Ticketron Legacy

Jack White is playing at Brewery Ommegang on May 27. Tickets went on sale this morning at 10 AM and by 10:05 I had bought four. Done and done!

When Ticketron ruled the world, I had to go to an outlet, maybe a record store or a department store (at least in New York), check the chalkboard for what shows/events were coming and when tickets went on sale. If I was lucky, there wasn’t a line when I came back to buy and the actual purchasing process was miserable.

“Do you have two in Section 104?” I’d ask with seating chart in hand.


“OK, do you have two in Section 106?”


“OK, what do you have?” This hunting and pecking would go on forever. I’d leave with my tickets and the memory of a horrible experience. It was barbaric compared to today.

At least in California, at least in 1971, you got cards to ease the pain. Both sets – 20 Dodgers and 10 Giants – are things of beauty.

The Dodger set is borderless and bigger than the Giants’ set. Of the 20 cards, 19 are players and one is Jerry Doggett and Vin Scully, who did seem to appear in a lot of regional card issues. Not sure that happened very much with other broadcasters.


The backs are horizontal schedules/promo pieces for the team and Ticketron. I assume you got a card every time you visited. Maybe they were distributed one per week (Player of the Week, get it?). I don’t know.


The Giants’ set is smaller, in number and size, but 40% of the set are Hall of Famers. Because of this, or maybe they were produced in fewer number, the Giants’ set costs about twice as much as the Dodgers’ one.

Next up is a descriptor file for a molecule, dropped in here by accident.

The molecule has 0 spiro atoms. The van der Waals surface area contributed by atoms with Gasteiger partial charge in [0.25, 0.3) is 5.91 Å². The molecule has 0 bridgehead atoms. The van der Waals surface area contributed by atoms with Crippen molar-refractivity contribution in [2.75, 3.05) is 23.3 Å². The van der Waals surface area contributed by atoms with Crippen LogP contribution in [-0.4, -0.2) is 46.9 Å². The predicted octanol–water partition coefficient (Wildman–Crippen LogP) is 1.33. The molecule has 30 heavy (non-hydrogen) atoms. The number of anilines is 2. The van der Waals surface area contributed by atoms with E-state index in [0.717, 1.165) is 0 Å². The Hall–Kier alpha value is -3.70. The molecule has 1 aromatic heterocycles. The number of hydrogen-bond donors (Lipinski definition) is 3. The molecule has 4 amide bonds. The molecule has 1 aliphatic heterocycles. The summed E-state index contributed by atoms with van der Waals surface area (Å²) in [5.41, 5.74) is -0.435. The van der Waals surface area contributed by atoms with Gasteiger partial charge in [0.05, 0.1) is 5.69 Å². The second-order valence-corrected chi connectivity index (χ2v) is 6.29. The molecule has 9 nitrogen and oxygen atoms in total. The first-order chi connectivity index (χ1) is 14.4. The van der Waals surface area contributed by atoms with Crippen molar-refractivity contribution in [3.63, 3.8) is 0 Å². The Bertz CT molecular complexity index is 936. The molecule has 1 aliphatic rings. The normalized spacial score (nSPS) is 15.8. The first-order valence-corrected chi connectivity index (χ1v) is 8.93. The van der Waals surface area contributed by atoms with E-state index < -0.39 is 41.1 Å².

The backs are the same, though the Giants are vertical.


When I first found out about these sets, I was able to buy the Dodgers pretty quickly/ It took forever to track down a Giants’ set. They are both well worth having. There’s also a Ticketron Phillies set from 1972, but I never looked for that one. Maybe I will now.

Are they cards though? Ah, forget it. That’s last week’s post.

Author: Jeff Katz

Jeff Katz is the former Mayor of Cooperstown, the “Birthplace of Baseball” and home to the National Baseball Hall of Fame and Museum. His latest book, Split Season:1981 - Fernandomania, the Bronx Zoo, and the Strike that Saved Baseball, (Thomas Dunne Books, 2015), received national attention, with coverage appearing in The New York Times, Chicago Tribune, Sporting News and NPR’s Only a Game, among others. Katz appeared on ESPN’s Olbermann and The Sporting Life with Jeremy Schaap and MLB Network’s MLB Now, with Brian Kenny. Split Season: 1981 was a finalist for the 2016 Casey Award for Best Baseball Book of the Year.

3 thoughts on “Ticketron Legacy”

  1. Wow, never heard of these. The photos are unique, not just publicity shots. Ticketing was the same in Seattle through Ticketmaster. I was fourth in line for the one game division tie-breaker in 95 between the Mariners and Angels. By the time the clerk opened the door, the line stretched for at half a mile. The kid was so overwhelmed at this record store, that he threatened to close. We calmed him by only allowing 3 people in the store at a time. By the way, this record shop, in West Seattle, is called Easy Street. During the 2016 World Series, Eddie Vedder wore an Easy Street Records cap at Wrigley Field. All of this is more than you wanted to know. In summation, in-person ticketing sucked.


  2. Yeah those Giants Hall of Famer cards are kind of spendy. I got the four cheapest ones in the set for ~$10 so no complaints. I’ll cruise Ebay every now and then to see if any other ones show up cheap but it’s nice just having the sample from both a photography point of view and a “how things used to be before the internet” view.

    Liked by 1 person

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